Upgrading System, Found Grounding Issues

RicoWarner

New Member
Joined
Jul 10, 2021
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2
Hi all - doing major overhaul and upgrade since had multiple failures in system this last winter. It originally was installed by contractors...and Ron Swanson is right about contractors.

Anyway, multiple grounding issues appear to be present. Would ask folks *in the know* to authoritatively weigh in on them.

*starting at the ground-mount PV's, there is one grounding rod for the two array frames. Presumably, this is to provide an Equipment Ground Conductor (EGC).
>For one, it looks like could add a second 8' copper rod bonded to the first for more reliable equipment ground.
>For another, they then bond this EGC to a green conductor that goes some 30' to the combiner box and then is bonded to the DC Negative Bus (that batteries, inverter/charger, and CC connect to).
? 1: should the DC side have a separate SYSTEM ground (NOT equipment ground) than the AC side?
? 2: or should I disconnect this bond, so it is solely an equipment ground and not a DC System ground?
? 3: does the inverter/charger effectively bond the DC Bus and the single-point ground for the house together, by way of battery negative and inverter's connection to the AC neutral bus on output side (which runs to house's SINGLE-POINT BONDING OF *NEUTRAL* TO HOUSE GROUND)?

*Looks like house's single-point ground (near electrical panel, bonded to neutral) is an 8' copper rod driven into ground. I want to do star configuration and drive in a couple more rods, attaching them to the main one.

*regarding the backup generator, it uses a floating neutral, relying on the house's single-point ground and single neutral connection to ground, when it is powering the inverter/charger.
>as such, the frame is a floating ground, and I believe I should additionally drive a ground rod in near where it runs, so I can ground the generator frame.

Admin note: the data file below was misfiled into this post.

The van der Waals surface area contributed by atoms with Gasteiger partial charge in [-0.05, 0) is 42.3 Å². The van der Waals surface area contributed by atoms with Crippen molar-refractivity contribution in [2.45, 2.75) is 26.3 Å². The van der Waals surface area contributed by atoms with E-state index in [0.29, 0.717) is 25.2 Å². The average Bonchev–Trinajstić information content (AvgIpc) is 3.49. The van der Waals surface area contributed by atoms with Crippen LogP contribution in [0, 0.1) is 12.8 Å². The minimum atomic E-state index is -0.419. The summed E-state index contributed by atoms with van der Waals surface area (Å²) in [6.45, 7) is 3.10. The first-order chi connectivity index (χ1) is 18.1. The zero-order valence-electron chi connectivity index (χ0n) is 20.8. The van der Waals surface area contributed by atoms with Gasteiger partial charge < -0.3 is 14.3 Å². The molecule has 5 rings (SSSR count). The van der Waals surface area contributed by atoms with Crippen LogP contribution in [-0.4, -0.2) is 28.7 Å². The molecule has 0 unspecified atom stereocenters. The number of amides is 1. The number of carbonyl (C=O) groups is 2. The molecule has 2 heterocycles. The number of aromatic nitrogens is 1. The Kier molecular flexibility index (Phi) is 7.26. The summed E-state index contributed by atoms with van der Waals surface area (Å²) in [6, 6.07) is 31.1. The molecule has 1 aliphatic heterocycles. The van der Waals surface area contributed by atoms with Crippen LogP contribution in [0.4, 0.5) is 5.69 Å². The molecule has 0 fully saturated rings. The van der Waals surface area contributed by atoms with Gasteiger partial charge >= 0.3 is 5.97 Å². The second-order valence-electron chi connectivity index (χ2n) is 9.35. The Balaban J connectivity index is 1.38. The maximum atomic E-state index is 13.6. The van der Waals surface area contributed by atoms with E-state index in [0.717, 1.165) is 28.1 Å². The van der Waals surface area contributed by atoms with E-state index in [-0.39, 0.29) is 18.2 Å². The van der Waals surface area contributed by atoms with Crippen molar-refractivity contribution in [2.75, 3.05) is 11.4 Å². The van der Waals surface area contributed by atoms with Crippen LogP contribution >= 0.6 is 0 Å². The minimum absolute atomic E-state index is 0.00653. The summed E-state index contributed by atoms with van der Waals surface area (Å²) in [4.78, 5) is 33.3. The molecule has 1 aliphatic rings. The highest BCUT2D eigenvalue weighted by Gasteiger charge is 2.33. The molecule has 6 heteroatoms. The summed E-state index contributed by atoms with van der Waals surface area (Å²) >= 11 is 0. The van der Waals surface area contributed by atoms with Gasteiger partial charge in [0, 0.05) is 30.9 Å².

As such, for those keeping count, that would be the single neutral-bonded ground for the house AC side, plus an equipment ground for both the solar panels and the generator.

? 4: this goes against concept of single-point ground...but both gen and solar panel frames would be unsafe without equipment grounds. The Power Distribuyion System from Schneider keeps the DC Bus separate from the groundBus, suggesting...it needs to be separate.

? 5: there is concept of Ground Loops if have more than one ground. Do the equipment grounds then form ground loops?

Thanks in advance for any authoritative info!

Richard
 

Warpspeed

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Jun 11, 2021
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44
The basic philosophy behind a safety grounding system is to prevent an electric shock hazard from being created should the "hot" side of the system find its way onto any exposed metal parts.

To be able to do that, the earth stake (or whatever) needs to be located right at the power source, and connected to both one side of the electrical system, and any exposed metal. So yes, you ground your solar electrcal -ve and solar metal frames right at the solar panels, which is the power source.

Likewise your main house wiring back at the power board is regarded as the power source, so both neutral and ac ground (green wire) should be bonded to an earth stake or a cold water pipe.

So there will be two quite independent grounding systems, dc solar, and ac house wiring. And these grounds should not be connected together.